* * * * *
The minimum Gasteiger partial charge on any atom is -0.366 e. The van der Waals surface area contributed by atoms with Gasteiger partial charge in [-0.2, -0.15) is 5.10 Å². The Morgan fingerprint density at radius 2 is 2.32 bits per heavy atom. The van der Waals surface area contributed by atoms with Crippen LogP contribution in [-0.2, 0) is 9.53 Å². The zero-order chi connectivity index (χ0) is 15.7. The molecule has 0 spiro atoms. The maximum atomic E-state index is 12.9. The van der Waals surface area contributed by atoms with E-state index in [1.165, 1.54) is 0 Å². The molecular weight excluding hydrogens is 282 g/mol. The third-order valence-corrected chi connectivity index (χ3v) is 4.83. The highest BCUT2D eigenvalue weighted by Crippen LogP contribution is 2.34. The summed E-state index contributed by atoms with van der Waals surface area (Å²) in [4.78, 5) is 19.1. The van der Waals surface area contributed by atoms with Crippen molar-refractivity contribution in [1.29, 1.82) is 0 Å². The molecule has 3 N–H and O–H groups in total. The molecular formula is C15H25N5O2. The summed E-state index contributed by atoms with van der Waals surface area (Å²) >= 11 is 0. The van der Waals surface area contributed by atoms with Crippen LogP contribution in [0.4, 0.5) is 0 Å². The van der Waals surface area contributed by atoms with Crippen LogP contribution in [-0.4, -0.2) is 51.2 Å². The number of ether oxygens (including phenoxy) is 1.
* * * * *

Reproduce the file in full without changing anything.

The minimum Gasteiger partial charge on any atom is -0.366 e. The van der Waals surface area contributed by atoms with Gasteiger partial charge in [-0.2, -0.15) is 5.10 Å². The Morgan fingerprint density at radius 2 is 2.32 bits per heavy atom. The van der Waals surface area contributed by atoms with Crippen LogP contribution in [-0.2, 0) is 9.53 Å². The zero-order chi connectivity index (χ0) is 15.7. The molecule has 0 spiro atoms. The maximum atomic E-state index is 12.9. The van der Waals surface area contributed by atoms with E-state index in [1.165, 1.54) is 0 Å². The molecular weight excluding hydrogens is 282 g/mol. The third-order valence-corrected chi connectivity index (χ3v) is 4.83. The highest BCUT2D eigenvalue weighted by Crippen LogP contribution is 2.34. The summed E-state index contributed by atoms with van der Waals surface area (Å²) in [4.78, 5) is 19.1. The van der Waals surface area contributed by atoms with Crippen molar-refractivity contribution in [1.29, 1.82) is 0 Å². The molecule has 3 N–H and O–H groups in total. The molecular formula is C15H25N5O2. The summed E-state index contributed by atoms with van der Waals surface area (Å²) >= 11 is 0. The van der Waals surface area contributed by atoms with Crippen LogP contribution in [0.4, 0.5) is 0 Å². The van der Waals surface area contributed by atoms with Crippen LogP contribution in [-0.4, -0.2) is 51.2 Å². The number of ether oxygens (including phenoxy) is 1.